Kate Payne

As a Tallahassee native, Kate Payne grew up listening to WFSU. She loves being part of a station that had such an impact on her. Kate is a graduate of the Florida State University College of Motion Picture Arts. With a background in documentary and narrative filmmaking, Kate has a broad range of multimedia experience. When she’s not working, you can find her rock climbing, cooking or hanging out with her cat.

Florida is a prime breeding ground for invasive species that can threaten the state’s ecology and economy. For every lionfish or Burmese python that’s captured, thousands remain. And the sheer scope of the problem is pushing some lawmakers to ask how much of a difference state funding actually makes.

Florida’s invasive species problem can be daunting, with real implications for the state’s ecology and economy. The breadth of the issue is spurring some lawmakers to ask if state funding makes a difference.

In the upcoming legislative session, lawmakers will debate how to implement the state’s new medical marijuana regulations. 71% of voters approved a measure to allow more patients to access the drug. One of the top fundraisers behind the effort wants to see more competition in the industry.

Florida Republican Congressman Matt Gaetz is reportedly drafting a bill to abolish the Environmental Protection Agency.

Once every twenty years, Floridians have the opportunity to propose changes to the state’s most important document. But some are worried political divides could pull the Constitution Revision Commission off course.

An effort to allow liquor sales in grocery stores cleared its first committee Thursday. Lawmakers are one step closer to tearing down the wall that separates liquor stores from other retailers. For many Florida shops, that’s a literal wall, because of a Prohibition-era law that prevents grocers from selling liquor alongside beer and wine.

In 2011, Florida made sweeping changes to the laws regulating new development. Now legislators are re-examining how the state is juggling the needs of a growing population. At the time, lawmakers characterized state oversight of development as bad for business, and said rolling back the regulations would boost job creation. Cutting growth management was also a campaign push for then candidate Rick Scott.

On paper, Florida’s economy has recovered since the great recession. But that progress isn’t obvious looking at the state’s public assistance enrollment.

Despite a decade of bad harvests, a Florida lawmaker says the state’s signature industry is recovering. Growers are optimistic new genetically engineered trees will survive the deadly citrus greening disease.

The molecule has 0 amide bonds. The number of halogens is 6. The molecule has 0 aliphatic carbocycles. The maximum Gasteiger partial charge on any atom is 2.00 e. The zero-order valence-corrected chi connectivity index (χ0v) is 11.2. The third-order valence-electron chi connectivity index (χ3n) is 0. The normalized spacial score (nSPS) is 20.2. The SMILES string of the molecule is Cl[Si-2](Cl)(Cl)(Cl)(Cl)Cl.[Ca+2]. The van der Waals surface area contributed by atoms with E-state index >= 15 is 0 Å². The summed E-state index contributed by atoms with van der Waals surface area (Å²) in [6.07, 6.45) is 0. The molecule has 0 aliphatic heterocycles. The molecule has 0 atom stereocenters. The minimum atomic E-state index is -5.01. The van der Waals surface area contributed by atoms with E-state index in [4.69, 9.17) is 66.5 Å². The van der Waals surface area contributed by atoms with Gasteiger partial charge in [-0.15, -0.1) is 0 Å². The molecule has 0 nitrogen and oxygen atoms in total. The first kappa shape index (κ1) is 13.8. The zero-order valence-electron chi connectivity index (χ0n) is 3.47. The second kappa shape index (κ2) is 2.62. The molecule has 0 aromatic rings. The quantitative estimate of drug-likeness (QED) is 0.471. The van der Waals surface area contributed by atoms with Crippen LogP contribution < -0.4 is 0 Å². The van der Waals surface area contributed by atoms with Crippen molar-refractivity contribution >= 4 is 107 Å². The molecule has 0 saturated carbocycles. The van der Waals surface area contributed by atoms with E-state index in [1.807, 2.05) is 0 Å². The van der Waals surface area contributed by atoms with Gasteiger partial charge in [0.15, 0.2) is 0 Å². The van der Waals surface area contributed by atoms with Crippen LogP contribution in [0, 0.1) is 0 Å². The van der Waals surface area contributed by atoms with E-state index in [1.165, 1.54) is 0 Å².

Some Florida environmental activists are hoping to channel public interest from one pipeline to another, by organizing a series of protests across the state. This year Native American leaders, activists and celebrities staged a months-long protest at the site of the Dakota Access Pipeline, spurring the Obama Administration to ultimately halt the project. Some Florida environmentalists are taking inspiration from the Dakota Access protests in their own fight against the Sabal Trail Pipeline

The Centers for Disease Control and Prevention are granting a team of Florida researchers $10 million to research Zika and other mosquito-borne diseases. University of Florida scientists will lead the regional research center, in collaboration with teams from the University of Miami, Florida International University, and the University of South Florida. 

A new study in the Journal of the American Medical Association shows Florida’s gun homicide rates have increased dramatically under Stand Your Ground. In light of the new findings, WFSU checks in with critics and supporters of the controversial legislation.

Florida’s gun deaths have gone up 31 percent since Stand Your Ground has been on the books. An international research team published the findings in the Journal of the American Medical Association.

After a bitter and divisive presidential election, many are approaching Thanksgiving with trepidation, even hoping to avoid politics entirely. WFSU gets some advice on how to find common ground.

Florida Governor Rick Scott says he will not be joining the administration of president-elect Donald Trump. Instead, Scott plans to finish out his term in the state capitol.

According to a new University of South Florida poll, just 22% of Floridians feel they’re well informed about the constitutional amendments on the ballot this November.

Seventy-seven percent of Florida voters support medical marijuana, according to a new survey of likely voters. The University of North Florida poll shows broad support for expanding access to the drug, which is currently available to people with certain chronic illnesses. UNF pollster Michael Binder says the results bode well for proponents of Constitutional Amendment 2, who need the support of 60% of voters in order to pass the measure.

State Republican Senator Jack Latvala is fighting the expansion of medical marijuana in the state. Florida voters will decide whether to kickstart the state’s fledging pot industry at the ballot box in November.

Marco Rubio has a 7 point lead in the race for Florida’s U-S Senate seat, according to a new Quinnipiac University poll.

Hurricane Hermine narrowly missed hitting Florida on primary election day, making landfall three days after polls had closed. But what happens when elections take a rain check?

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